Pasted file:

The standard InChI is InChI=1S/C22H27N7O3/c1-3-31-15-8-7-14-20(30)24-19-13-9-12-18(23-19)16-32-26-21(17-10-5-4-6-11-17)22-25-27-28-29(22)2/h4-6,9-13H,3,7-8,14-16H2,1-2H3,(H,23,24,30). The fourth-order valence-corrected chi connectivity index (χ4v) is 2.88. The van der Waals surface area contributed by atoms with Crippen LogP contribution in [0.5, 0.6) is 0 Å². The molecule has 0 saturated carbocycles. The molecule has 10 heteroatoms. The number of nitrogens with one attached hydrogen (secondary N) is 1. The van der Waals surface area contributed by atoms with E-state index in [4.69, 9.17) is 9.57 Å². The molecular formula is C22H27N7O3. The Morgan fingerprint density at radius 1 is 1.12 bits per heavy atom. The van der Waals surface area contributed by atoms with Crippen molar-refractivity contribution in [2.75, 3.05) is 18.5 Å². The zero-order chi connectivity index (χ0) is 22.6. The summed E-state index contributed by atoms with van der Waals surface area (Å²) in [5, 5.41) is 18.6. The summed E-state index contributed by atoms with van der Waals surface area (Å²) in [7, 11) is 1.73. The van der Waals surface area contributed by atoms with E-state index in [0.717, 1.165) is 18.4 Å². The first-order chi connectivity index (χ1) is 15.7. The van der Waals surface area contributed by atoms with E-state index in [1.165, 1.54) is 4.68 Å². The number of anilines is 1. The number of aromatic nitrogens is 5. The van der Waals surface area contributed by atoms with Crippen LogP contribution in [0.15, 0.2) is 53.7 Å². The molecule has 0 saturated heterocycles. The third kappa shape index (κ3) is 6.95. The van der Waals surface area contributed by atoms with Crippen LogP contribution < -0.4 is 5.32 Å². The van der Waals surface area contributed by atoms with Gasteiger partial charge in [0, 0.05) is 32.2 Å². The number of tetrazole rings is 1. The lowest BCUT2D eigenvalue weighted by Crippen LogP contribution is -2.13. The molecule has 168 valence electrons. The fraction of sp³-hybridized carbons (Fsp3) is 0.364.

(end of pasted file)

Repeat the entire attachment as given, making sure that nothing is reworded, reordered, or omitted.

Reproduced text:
The standard InChI is InChI=1S/C22H27N7O3/c1-3-31-15-8-7-14-20(30)24-19-13-9-12-18(23-19)16-32-26-21(17-10-5-4-6-11-17)22-25-27-28-29(22)2/h4-6,9-13H,3,7-8,14-16H2,1-2H3,(H,23,24,30). The fourth-order valence-corrected chi connectivity index (χ4v) is 2.88. The van der Waals surface area contributed by atoms with Crippen LogP contribution in [0.5, 0.6) is 0 Å². The molecule has 0 saturated carbocycles. The molecule has 10 heteroatoms. The number of nitrogens with one attached hydrogen (secondary N) is 1. The van der Waals surface area contributed by atoms with E-state index in [4.69, 9.17) is 9.57 Å². The molecular formula is C22H27N7O3. The Morgan fingerprint density at radius 1 is 1.12 bits per heavy atom. The van der Waals surface area contributed by atoms with Crippen molar-refractivity contribution in [2.75, 3.05) is 18.5 Å². The zero-order chi connectivity index (χ0) is 22.6. The summed E-state index contributed by atoms with van der Waals surface area (Å²) in [5, 5.41) is 18.6. The summed E-state index contributed by atoms with van der Waals surface area (Å²) in [7, 11) is 1.73. The van der Waals surface area contributed by atoms with E-state index in [0.717, 1.165) is 18.4 Å². The first-order chi connectivity index (χ1) is 15.7. The van der Waals surface area contributed by atoms with E-state index in [1.165, 1.54) is 4.68 Å². The number of anilines is 1. The number of aromatic nitrogens is 5. The van der Waals surface area contributed by atoms with Crippen LogP contribution in [0.15, 0.2) is 53.7 Å². The molecule has 0 saturated heterocycles. The third kappa shape index (κ3) is 6.95. The van der Waals surface area contributed by atoms with Crippen LogP contribution < -0.4 is 5.32 Å². The van der Waals surface area contributed by atoms with Gasteiger partial charge in [0, 0.05) is 32.2 Å². The number of tetrazole rings is 1. The lowest BCUT2D eigenvalue weighted by Crippen LogP contribution is -2.13. The molecule has 168 valence electrons. The fraction of sp³-hybridized carbons (Fsp3) is 0.364.